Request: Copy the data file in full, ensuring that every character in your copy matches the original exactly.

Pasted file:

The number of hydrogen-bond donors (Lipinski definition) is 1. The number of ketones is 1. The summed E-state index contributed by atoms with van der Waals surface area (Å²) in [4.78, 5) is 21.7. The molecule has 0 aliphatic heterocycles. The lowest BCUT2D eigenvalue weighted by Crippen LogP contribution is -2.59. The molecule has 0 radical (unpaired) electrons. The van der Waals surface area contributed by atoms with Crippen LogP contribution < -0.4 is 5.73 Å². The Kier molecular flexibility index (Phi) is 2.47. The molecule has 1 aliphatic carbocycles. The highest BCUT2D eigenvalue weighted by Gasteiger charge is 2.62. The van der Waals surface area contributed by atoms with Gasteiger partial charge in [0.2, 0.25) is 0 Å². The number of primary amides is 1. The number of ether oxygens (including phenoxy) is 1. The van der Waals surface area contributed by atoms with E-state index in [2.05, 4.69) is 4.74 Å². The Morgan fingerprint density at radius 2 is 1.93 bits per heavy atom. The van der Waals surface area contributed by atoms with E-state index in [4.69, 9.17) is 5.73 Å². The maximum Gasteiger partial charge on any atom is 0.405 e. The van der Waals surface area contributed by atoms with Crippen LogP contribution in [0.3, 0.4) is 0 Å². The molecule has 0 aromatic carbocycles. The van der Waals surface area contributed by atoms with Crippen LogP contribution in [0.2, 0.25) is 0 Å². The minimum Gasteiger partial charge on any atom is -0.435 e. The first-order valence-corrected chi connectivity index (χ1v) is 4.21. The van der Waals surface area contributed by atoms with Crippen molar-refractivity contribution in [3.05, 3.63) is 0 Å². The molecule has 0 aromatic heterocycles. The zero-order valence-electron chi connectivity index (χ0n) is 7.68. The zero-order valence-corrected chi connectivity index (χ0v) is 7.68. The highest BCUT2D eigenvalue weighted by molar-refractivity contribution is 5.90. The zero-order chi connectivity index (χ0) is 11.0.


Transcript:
The number of hydrogen-bond donors (Lipinski definition) is 1. The number of ketones is 1. The summed E-state index contributed by atoms with van der Waals surface area (Å²) in [4.78, 5) is 21.7. The molecule has 0 aliphatic heterocycles. The lowest BCUT2D eigenvalue weighted by Crippen LogP contribution is -2.59. The molecule has 0 radical (unpaired) electrons. The van der Waals surface area contributed by atoms with Crippen LogP contribution < -0.4 is 5.73 Å². The Kier molecular flexibility index (Phi) is 2.47. The molecule has 1 aliphatic carbocycles. The highest BCUT2D eigenvalue weighted by Gasteiger charge is 2.62. The van der Waals surface area contributed by atoms with Gasteiger partial charge in [0.2, 0.25) is 0 Å². The number of primary amides is 1. The number of ether oxygens (including phenoxy) is 1. The van der Waals surface area contributed by atoms with E-state index in [2.05, 4.69) is 4.74 Å². The Morgan fingerprint density at radius 2 is 1.93 bits per heavy atom. The van der Waals surface area contributed by atoms with E-state index in [4.69, 9.17) is 5.73 Å². The maximum Gasteiger partial charge on any atom is 0.405 e. The van der Waals surface area contributed by atoms with Crippen LogP contribution in [0.3, 0.4) is 0 Å². The molecule has 0 aromatic carbocycles. The van der Waals surface area contributed by atoms with Crippen LogP contribution in [0.2, 0.25) is 0 Å². The minimum Gasteiger partial charge on any atom is -0.435 e. The first-order valence-corrected chi connectivity index (χ1v) is 4.21. The van der Waals surface area contributed by atoms with Crippen molar-refractivity contribution in [3.05, 3.63) is 0 Å². The molecule has 0 aromatic heterocycles. The zero-order valence-electron chi connectivity index (χ0n) is 7.68. The zero-order valence-corrected chi connectivity index (χ0v) is 7.68. The highest BCUT2D eigenvalue weighted by molar-refractivity contribution is 5.90. The zero-order chi connectivity index (χ0) is 11.0.